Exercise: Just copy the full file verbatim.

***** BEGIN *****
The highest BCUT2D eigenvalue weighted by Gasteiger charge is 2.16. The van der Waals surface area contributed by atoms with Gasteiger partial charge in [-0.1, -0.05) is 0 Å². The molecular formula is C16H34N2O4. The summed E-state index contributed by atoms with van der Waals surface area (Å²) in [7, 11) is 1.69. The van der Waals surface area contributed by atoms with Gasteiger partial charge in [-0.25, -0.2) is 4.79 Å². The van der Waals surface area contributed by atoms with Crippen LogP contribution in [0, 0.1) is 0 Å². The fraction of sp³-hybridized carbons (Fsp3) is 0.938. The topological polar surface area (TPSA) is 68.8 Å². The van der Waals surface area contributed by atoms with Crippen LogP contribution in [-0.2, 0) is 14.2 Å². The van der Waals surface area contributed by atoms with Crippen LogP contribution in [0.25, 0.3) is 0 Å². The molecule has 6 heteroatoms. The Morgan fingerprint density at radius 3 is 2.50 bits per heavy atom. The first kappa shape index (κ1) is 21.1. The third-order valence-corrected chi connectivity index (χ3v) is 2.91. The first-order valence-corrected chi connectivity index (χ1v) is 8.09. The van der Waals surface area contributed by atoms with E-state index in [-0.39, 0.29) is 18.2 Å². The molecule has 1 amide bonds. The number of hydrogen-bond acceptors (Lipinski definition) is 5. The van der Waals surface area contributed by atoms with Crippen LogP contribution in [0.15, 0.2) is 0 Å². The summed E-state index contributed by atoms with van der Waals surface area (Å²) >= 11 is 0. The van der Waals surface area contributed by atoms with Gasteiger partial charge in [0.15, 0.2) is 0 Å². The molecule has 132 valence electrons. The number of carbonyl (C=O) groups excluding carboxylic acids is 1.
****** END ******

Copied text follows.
The highest BCUT2D eigenvalue weighted by Gasteiger charge is 2.16. The van der Waals surface area contributed by atoms with Gasteiger partial charge in [-0.1, -0.05) is 0 Å². The molecular formula is C16H34N2O4. The summed E-state index contributed by atoms with van der Waals surface area (Å²) in [7, 11) is 1.69. The van der Waals surface area contributed by atoms with Gasteiger partial charge in [-0.25, -0.2) is 4.79 Å². The van der Waals surface area contributed by atoms with Crippen LogP contribution in [0, 0.1) is 0 Å². The fraction of sp³-hybridized carbons (Fsp3) is 0.938. The topological polar surface area (TPSA) is 68.8 Å². The van der Waals surface area contributed by atoms with Crippen LogP contribution in [-0.2, 0) is 14.2 Å². The van der Waals surface area contributed by atoms with Crippen LogP contribution in [0.25, 0.3) is 0 Å². The molecule has 6 heteroatoms. The Morgan fingerprint density at radius 3 is 2.50 bits per heavy atom. The first kappa shape index (κ1) is 21.1. The third-order valence-corrected chi connectivity index (χ3v) is 2.91. The first-order valence-corrected chi connectivity index (χ1v) is 8.09. The van der Waals surface area contributed by atoms with E-state index in [-0.39, 0.29) is 18.2 Å². The molecule has 1 amide bonds. The number of hydrogen-bond acceptors (Lipinski definition) is 5. The van der Waals surface area contributed by atoms with Crippen LogP contribution in [0.15, 0.2) is 0 Å². The summed E-state index contributed by atoms with van der Waals surface area (Å²) >= 11 is 0. The van der Waals surface area contributed by atoms with Gasteiger partial charge in [0.15, 0.2) is 0 Å². The molecule has 132 valence electrons. The number of carbonyl (C=O) groups excluding carboxylic acids is 1.